4. Pilot aerial infrared roof top survey. Final report

    Energy Technology Data Exchange (ETDEWEB)

    1979-10-15

    A summary is presented of a pilot aerial infrared roof top study conducted by the Minnesota Energy Agency. Infrared surveys of 27 Minnesota cities were conducted during the fall and winter of the 1976-1977 heating season. In addition, conventional daytime color photographs were taken of several cities. Film processing was done by the Environmental Protection Agency. The University of Minnesota conducted ground tests to verify the aerial infrared imagery. Thermograph dissemination centers were established in each city and training seminars and materials were prepared and delivered to dissemination center staff. A survey of homeowners who viewed their thermograph at a dissemination center were used to determine the energy savings resulting from the program. An Aerial Infrared Program Users Manual was prepared by the Energy Agency and the Remote Sensing Institute of Brookings, South Dakota.

  5. Aerial Observation Needs Workshop, May 13-14, 2015

    Energy Technology Data Exchange (ETDEWEB)

    Nasiri, Shaima [Brookhaven National Lab. (BNL), Upton, NY (United States); Serbin, Shawn [Brookhaven National Lab. (BNL), Upton, NY (United States); Lesmes, David [Brookhaven National Lab. (BNL), Upton, NY (United States); Petty, Rick [Brookhaven National Lab. (BNL), Upton, NY (United States); Schmid, Beat [Brookhaven National Lab. (BNL), Upton, NY (United States); Vogelmann, Andrew [Brookhaven National Lab. (BNL), Upton, NY (United States); de Boer, Gijs [Brookhaven National Lab. (BNL), Upton, NY (United States); Dafflon, Baptiste [Brookhaven National Lab. (BNL), Upton, NY (United States); Guenther, Alex [Brookhaven National Lab. (BNL), Upton, NY (United States); Moore, David [Brookhaven National Lab. (BNL), Upton, NY (United States)

    2015-10-01

    The mission of the Climate and Environmental Sciences Division (CESD) of the Office of Biological and Environmental Research (BER) within the U.S. Department of Energy's (DOE) Office of Science is "to advance a robust, predictive understanding of Earth's climate and environmental systems and to inform the development of sustainable solutions to the nation's energy and environmental challenges." Accomplishing this mission requires aerial observations of the atmospheric and terrestrial components of the climate system. CESD is assessing its current and future aerial observation needs to develop a strategy and roadmap of capability requirements for the next decade. To facilitate this process, a workshop was convened that consisted of invited experts in the atmospheric and terrestrial sciences, airborne observations, and modeling. This workshop report summarizes the community input prior to and during the workshop on research challenges and opportunities, as well as specific science questions and observational needs that require aerial observations to address.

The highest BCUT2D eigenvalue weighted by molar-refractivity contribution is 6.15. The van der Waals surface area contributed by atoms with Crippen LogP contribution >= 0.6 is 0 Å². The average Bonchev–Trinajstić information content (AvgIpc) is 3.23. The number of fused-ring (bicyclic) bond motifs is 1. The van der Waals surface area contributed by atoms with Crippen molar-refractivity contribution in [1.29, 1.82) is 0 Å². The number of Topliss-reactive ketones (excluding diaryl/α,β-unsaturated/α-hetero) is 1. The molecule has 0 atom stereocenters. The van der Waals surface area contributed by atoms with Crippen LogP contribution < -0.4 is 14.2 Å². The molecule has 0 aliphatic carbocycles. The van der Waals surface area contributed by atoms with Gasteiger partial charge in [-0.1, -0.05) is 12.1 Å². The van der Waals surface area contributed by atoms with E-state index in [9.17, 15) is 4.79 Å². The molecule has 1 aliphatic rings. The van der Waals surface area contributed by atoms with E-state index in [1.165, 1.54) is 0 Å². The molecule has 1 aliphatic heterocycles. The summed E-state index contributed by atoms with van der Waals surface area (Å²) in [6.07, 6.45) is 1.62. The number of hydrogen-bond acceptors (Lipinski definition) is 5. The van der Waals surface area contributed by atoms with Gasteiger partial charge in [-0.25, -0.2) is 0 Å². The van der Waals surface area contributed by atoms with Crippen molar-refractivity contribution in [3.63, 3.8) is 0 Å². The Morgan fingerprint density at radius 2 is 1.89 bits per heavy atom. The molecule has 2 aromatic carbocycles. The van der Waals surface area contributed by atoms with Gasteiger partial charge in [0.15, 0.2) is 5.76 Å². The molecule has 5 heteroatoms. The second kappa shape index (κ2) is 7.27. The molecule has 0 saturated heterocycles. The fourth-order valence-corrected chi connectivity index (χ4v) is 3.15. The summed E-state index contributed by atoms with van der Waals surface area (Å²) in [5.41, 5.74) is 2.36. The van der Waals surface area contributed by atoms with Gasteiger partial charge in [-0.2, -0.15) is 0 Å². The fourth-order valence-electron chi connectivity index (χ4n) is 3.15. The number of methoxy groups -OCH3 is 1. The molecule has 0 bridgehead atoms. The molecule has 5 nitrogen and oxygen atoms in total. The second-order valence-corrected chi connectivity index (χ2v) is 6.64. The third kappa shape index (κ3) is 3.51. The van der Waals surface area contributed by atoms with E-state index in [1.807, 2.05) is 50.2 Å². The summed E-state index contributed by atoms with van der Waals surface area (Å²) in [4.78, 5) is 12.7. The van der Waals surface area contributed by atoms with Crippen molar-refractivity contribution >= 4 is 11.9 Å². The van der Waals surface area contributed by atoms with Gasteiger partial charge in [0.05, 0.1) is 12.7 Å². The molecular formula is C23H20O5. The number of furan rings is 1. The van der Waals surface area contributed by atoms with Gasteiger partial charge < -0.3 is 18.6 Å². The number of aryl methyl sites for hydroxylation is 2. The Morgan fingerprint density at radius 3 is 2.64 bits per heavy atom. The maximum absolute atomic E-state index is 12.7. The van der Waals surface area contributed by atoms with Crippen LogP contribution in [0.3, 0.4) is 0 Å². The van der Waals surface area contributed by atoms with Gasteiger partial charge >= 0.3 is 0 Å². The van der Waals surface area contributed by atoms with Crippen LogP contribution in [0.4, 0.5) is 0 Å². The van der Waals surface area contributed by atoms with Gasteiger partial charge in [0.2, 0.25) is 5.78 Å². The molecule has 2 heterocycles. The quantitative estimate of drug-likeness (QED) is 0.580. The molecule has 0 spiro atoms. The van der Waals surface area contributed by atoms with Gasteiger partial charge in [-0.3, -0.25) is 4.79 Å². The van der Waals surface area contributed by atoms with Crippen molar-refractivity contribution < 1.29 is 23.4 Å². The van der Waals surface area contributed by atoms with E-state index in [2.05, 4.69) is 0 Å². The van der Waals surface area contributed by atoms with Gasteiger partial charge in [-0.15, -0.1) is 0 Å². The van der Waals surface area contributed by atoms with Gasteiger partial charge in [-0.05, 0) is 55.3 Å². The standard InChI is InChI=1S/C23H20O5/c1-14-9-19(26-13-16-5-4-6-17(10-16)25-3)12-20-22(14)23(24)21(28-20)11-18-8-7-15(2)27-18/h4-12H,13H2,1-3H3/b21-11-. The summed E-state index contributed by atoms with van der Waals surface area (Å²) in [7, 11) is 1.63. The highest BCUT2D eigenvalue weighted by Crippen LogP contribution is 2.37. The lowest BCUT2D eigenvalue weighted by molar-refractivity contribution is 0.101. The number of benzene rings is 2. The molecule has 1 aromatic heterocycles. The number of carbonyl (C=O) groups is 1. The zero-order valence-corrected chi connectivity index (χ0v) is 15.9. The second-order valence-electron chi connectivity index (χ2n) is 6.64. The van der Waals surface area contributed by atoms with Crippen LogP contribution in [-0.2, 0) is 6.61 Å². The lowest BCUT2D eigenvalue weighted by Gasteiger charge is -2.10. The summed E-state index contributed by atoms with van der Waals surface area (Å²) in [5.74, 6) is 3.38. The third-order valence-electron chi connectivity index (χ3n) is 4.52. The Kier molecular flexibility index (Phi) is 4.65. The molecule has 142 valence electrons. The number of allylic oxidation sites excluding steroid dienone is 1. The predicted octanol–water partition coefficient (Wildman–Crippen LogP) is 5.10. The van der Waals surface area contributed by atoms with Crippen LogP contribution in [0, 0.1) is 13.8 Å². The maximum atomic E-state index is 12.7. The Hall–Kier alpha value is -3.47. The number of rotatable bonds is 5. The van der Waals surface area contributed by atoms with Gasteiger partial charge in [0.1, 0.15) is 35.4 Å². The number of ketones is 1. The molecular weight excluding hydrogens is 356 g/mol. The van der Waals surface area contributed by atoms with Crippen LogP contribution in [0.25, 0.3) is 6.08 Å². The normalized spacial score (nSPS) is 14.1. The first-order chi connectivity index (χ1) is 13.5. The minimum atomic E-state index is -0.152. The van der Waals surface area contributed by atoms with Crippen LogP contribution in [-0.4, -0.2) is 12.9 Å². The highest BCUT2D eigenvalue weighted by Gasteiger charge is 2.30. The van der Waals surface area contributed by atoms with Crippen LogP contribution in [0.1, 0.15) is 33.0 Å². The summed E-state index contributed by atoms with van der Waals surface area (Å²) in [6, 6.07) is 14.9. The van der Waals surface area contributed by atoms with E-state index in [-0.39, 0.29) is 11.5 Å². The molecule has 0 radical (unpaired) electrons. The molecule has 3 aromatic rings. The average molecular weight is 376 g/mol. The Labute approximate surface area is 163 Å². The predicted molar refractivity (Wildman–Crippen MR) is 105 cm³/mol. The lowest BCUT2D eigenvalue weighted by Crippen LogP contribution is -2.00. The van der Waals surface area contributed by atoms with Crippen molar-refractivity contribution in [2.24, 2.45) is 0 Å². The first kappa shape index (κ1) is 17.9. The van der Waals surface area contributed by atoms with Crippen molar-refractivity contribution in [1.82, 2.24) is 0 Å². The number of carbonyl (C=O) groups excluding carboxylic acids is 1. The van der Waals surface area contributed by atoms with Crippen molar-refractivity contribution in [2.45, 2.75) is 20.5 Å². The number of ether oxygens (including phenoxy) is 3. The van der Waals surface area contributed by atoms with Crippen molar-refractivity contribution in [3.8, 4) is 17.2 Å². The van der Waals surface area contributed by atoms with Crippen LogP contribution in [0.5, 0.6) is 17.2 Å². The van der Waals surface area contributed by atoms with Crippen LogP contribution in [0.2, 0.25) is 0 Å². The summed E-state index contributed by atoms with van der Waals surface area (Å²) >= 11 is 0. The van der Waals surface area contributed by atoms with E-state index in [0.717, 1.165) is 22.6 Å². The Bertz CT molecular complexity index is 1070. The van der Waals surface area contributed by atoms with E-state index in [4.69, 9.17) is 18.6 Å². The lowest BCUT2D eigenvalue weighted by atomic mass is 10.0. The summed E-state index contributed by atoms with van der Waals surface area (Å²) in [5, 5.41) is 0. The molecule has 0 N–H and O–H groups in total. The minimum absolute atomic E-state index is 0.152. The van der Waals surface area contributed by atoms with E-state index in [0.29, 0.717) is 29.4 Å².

6. Estimation for aerial detection effectiveness with cooperation efficiency factors of early-warning aircraft in early-warning detection SoS under BSC framework

    Science.gov (United States)

    Zhu, Feng; Hu, Xiaofeng; He, Xiaoyuan; Guo, Rui; Li, Kaiming; Yang, Lu

    2017-11-01

    In the military field, the performance evaluation of early-warning aircraft deployment or construction is always an important problem needing to be explored. As an effective approach of enterprise management and performance evaluation, Balanced Score Card (BSC) attracts more and more attentions and is studied more and more widely all over the world. It can also bring feasible ideas and technical approaches for studying the issue of the performance evaluation of the deployment or construction of early-warning aircraft which is the important component in early-warning detection system of systems (SoS). Therefore, the deep explored researches are carried out based on the previously research works. On the basis of the characteristics of space exploration and aerial detection effectiveness of early-warning detection SoS and the cardinal principle of BSC are analyzed simply, and the performance evaluation framework of the deployment or construction of early-warning aircraft is given, under this framework, aimed at the evaluation issue of aerial detection effectiveness of early-warning detection SoS with the cooperation efficiency factors of the early-warning aircraft and other land based radars, the evaluation indexes are further designed and the relative evaluation model is further established, especially the evaluation radar chart being also drawn to obtain the evaluation results from a direct sight angle. Finally, some practical computer simulations are launched to prove the validity and feasibility of the research thinking and technologic approaches which are proposed in the paper.